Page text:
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Mystery investment by GW investor


sampr01
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I have been following Steven Wood (GW investors) from early days of FAITY research (he is the one indicated $RACE spin off long before everyone). In his blog he recently invested in an European company with same potential as Fiat. Hints are: 100 million FCF, he has Board seat, and New management.. I am curious... any way find out with clues for fun...

 

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Our largest position in Europe, where we have a board seat and are working with a new management team to transform the company, is most likely going to become a holding company. Around 30% of the revenue of this company is generated in a “shitty” industry that has no chance of becoming a growth business. But it is a local monopoly with substantial barriers to entry.

 

Furthermore, it provides the platform upon which we can build its other businesses and launch a significant number of new growth initiatives. Excluding two assets which generate none of the cash flow today, we have obtained a €100 million cashflow stream for free. Free is a good price to pay, particularly when there is no bankruptcy risk nor debt.

 

This setup is eerily similar to our purchase of Fiat whereby we got Ferrari at a deep value price of €4.5 billion, and got the rest of the business for free. Eventually, shareholders of both companies have and will end up owning multiple pieces of paper.

 

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Thanks 🙏. How did you do that. I googled but unable to come up with any hits

Thanks

 

I've been following Steven as well since FIAT. Clever guy and great at pitching stuff.

 

If he is on the board of a listed company, then there must be some sort of publication. That publication is likely to include "steven woods" "greenwood" and "board of directors" or "board member". Et voilà.

 

What confused me is his claim that they have "obtained a €100 million cash flow stream for free". Hard to see that from the latest annual report...

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The 100m Euro cash flow is from the cash flow statement (150m euro) less cap-ex for the business (28m euro).  The cash/securities hoard on the balance sheet is almost 850m euro vs. a mkt cap of 316m Euro.  This looks like a bricks & mortar version of customer aggregation (from postal customers) from which to sell other products & services.

 

Packer

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Hi Packer

 

What are your thoughts on this company. Are you following this company before

Thanks

The 100m Euro cash flow is from the cash flow statement (150m euro) less cap-ex for the business (28m euro).  The cash/securities hoard on the balance sheet is almost 850m euro vs. a mkt cap of 316m Euro.  This looks like a bricks & mortar version of customer aggregation (from postal customers) from which to sell other products & services.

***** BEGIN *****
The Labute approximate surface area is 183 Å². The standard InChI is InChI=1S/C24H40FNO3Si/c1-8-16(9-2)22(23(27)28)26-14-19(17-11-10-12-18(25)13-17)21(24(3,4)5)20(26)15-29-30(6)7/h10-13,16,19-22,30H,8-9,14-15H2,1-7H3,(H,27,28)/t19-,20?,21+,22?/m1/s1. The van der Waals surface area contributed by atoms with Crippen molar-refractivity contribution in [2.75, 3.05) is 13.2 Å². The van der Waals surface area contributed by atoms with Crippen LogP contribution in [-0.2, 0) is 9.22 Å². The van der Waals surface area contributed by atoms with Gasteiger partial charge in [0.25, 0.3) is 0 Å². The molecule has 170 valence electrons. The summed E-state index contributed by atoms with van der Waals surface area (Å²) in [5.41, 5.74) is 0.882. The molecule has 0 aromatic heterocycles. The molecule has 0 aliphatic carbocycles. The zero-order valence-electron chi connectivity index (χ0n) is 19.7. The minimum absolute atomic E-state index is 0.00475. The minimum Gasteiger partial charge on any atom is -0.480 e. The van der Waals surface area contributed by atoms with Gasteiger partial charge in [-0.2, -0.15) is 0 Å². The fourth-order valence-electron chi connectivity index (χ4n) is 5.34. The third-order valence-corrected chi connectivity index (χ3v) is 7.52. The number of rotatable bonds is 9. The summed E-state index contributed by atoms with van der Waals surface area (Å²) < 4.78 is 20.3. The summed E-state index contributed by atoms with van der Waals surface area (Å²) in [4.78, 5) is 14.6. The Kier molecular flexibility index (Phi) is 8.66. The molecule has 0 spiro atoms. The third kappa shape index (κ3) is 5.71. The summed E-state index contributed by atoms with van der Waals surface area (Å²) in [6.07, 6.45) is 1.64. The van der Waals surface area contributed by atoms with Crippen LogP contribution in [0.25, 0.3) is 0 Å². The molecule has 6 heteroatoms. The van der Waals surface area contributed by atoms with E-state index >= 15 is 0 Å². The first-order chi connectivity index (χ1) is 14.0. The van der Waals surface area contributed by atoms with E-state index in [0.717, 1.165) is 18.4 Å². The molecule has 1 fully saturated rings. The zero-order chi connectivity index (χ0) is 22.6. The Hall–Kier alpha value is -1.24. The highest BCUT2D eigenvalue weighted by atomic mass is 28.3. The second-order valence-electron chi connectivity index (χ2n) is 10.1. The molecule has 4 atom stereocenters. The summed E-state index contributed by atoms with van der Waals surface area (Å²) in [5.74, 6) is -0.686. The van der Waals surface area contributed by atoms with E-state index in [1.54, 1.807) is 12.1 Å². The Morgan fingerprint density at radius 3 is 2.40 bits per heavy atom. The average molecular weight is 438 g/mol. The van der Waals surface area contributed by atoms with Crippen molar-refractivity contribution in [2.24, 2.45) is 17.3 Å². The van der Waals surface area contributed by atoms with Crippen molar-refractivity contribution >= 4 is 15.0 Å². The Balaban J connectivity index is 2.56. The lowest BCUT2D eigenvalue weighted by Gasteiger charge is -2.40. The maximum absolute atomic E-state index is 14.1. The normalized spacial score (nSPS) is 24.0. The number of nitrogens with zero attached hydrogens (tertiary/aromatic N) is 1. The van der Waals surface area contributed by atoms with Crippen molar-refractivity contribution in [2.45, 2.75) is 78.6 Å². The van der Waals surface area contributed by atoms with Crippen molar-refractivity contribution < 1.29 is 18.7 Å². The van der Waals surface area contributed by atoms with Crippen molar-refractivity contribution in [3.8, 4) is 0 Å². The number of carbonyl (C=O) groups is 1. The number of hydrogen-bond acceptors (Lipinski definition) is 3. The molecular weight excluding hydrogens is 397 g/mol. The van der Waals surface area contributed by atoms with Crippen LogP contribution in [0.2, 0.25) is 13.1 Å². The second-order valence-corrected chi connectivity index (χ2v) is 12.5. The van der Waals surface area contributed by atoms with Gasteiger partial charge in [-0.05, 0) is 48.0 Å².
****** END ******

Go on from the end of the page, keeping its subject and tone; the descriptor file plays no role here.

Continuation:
Packer

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Maybe I'm reading this wrong or maybe it's because I'm Icelandic and a little bit scared, but I don't think one should include the banking operations if we are going to use free cash flow as a metric.

 

Also, isn't a comparison between the cash hoard and market cap omitting a bunch of liabilities, such as €800 million of deposits?

 

A pretty interesting situation nonetheless...

 

https://relatoriointegrado.ctt.pt/media/f4sjdnka/07-consolidated-and-individual-financial-statements.pdf

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Depending on how you define cash flow (if it is EBITDA) & you annualize Q1 2019 Mail EBITDA you get 100m Euro.  The net cash outside the bank is 72m Euro (so a smaller cash hoard).  These are from the Q1 2019 segment results.

 

Packer

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  • 10 months later...

In the same letter - he also did a mea culpa on underperformance against indexes over extended period. I have never really followed him closely but I would have thought he should have done better given some good calls FIAT etc..

Also not so sure about his call on Pelaton?

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  • 3 months later...

https://www.gwinvestors.com/wp-content/uploads/2020.08.18-Q2-2020-Letter.pdf

 

Great work yet again from Steven. Who knew this field that is so focused on quantitative results cares so much about how people sound?

 

I've seen his work on Rolls-Royce first-hand and he undoubtedly digs very deep, but does it matter if you end up with poor returns?

 

His published returns are wildly inflated by 155% returns during 2009 when he wasn't running very much money and probably had a different strategy.

 

5.5% CAGR if you start in 2010 vs. 8.5% for the MSCI ACWI, and well over 10% for the S&P500.

 

 

 

 

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